yes and no: 'ni' as being the polite/formal 'du' was officially skipped as such at the end of the 60s or maybe a bit later since people was very 'un-authoritive' back then and the spoken language moved into the written one as it always does at one point. In German/y they did not get rid of it (the 'Sie'). Why am I telling you? Young people -- who were too young to remember the figth against the singular polite auhoritive 'ni' -- unfortunately started using it again in he late 90s and still are, but actually only in clothing stores etc and sometimes if you call a hotline and stuff. Just to prepare those of you who at one point after the crisis, as of Spring 2020, may visit Sweden ;-) I do not say that it always happen, but you may. just my deux Pfennige...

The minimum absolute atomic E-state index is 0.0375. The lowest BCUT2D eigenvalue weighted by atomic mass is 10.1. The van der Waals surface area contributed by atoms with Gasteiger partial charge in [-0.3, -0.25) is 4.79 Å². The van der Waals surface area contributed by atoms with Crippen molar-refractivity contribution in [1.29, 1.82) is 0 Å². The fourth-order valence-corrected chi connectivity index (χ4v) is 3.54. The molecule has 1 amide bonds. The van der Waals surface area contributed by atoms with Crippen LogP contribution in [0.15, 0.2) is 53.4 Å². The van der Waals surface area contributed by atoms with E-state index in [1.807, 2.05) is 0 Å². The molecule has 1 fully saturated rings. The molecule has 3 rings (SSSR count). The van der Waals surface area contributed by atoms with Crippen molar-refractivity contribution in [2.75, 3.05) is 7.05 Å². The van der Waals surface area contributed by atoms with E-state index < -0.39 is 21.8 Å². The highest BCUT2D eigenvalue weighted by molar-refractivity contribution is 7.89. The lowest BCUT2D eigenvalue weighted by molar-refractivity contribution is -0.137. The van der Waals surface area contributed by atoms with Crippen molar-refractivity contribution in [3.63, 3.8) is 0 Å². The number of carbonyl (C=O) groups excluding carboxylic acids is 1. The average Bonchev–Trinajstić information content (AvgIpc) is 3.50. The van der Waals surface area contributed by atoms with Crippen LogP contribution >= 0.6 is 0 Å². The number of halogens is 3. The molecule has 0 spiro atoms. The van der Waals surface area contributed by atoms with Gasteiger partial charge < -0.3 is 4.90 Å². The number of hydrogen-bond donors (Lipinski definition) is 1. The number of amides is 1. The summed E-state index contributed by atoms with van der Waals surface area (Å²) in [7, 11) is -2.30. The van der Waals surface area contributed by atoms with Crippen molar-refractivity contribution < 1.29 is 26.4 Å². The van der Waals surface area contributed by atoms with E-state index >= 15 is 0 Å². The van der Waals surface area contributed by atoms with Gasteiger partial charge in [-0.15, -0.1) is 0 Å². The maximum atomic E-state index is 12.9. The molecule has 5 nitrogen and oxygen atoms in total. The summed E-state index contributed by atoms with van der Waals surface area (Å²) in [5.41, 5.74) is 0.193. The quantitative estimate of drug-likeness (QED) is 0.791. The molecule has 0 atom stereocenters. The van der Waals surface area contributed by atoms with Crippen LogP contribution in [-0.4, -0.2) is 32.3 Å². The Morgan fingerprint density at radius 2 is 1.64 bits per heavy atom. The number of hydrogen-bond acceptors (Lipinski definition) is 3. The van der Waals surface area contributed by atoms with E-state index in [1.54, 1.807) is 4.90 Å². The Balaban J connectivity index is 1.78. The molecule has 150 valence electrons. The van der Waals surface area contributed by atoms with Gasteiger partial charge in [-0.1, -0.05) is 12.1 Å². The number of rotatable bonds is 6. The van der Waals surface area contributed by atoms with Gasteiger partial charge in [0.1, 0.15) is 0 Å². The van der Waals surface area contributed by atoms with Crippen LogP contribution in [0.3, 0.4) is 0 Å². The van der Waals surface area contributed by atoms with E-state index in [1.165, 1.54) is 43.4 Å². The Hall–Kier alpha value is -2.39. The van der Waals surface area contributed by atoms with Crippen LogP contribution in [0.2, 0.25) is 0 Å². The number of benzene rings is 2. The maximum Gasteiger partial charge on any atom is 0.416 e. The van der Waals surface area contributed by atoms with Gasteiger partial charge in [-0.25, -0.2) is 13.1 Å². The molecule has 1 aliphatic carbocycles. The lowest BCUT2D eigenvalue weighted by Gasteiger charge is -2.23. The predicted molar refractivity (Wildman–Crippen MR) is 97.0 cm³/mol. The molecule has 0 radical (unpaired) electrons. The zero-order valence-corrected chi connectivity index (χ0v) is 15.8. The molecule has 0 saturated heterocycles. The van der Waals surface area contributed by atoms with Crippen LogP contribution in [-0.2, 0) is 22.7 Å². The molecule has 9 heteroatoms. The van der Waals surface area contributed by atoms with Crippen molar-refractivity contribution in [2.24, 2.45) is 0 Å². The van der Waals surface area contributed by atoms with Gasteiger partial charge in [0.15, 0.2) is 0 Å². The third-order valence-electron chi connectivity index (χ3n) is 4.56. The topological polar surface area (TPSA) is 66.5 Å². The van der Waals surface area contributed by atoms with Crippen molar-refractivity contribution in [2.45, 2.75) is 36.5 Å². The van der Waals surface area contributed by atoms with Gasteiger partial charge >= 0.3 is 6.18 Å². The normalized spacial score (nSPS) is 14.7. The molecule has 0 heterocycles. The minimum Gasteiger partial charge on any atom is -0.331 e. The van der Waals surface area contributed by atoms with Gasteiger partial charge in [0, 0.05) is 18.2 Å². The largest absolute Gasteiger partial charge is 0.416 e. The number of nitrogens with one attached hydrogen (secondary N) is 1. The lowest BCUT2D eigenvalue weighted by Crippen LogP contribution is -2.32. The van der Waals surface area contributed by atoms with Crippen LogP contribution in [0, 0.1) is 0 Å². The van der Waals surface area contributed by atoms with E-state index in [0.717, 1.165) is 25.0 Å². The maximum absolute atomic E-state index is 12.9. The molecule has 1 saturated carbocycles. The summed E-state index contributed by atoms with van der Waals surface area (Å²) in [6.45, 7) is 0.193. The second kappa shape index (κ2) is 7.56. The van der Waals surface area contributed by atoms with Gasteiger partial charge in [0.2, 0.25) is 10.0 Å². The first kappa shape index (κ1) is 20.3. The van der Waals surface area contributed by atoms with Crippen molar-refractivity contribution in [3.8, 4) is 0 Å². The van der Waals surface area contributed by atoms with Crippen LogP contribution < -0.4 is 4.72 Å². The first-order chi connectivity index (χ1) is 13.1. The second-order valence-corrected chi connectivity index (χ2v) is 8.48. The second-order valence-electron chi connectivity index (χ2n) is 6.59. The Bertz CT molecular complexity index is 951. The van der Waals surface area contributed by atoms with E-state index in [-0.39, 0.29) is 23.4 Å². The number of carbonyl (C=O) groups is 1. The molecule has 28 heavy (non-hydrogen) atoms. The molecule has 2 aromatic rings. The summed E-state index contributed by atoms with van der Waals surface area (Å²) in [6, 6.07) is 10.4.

That's largely a myth - Sweden didn't use ni before that, but a titular system: Vill majorskan ha lite mer kaffe? Kan jag få be intendenten om tidningen, tack.
In fact, ni was most commonly used before that by the upper class talking down to servants - which makes it all the more ironic that people eventually started thinking it had used to be a politer pronoun.
Generally the Germanic languages rely a lot on word order more so that what is the case in inflectional languages like many Slavic ones or Latin, where the word order isn't necessarily as important.
Swedish can flip the order of subject and object in a straightforward sentence, generally moving things to the front for emphasis. This we can say both "ni älskar dem" and "dem älskar ni" translate to "you love them", but the latter is more emphasising that you love them as opposed to something else.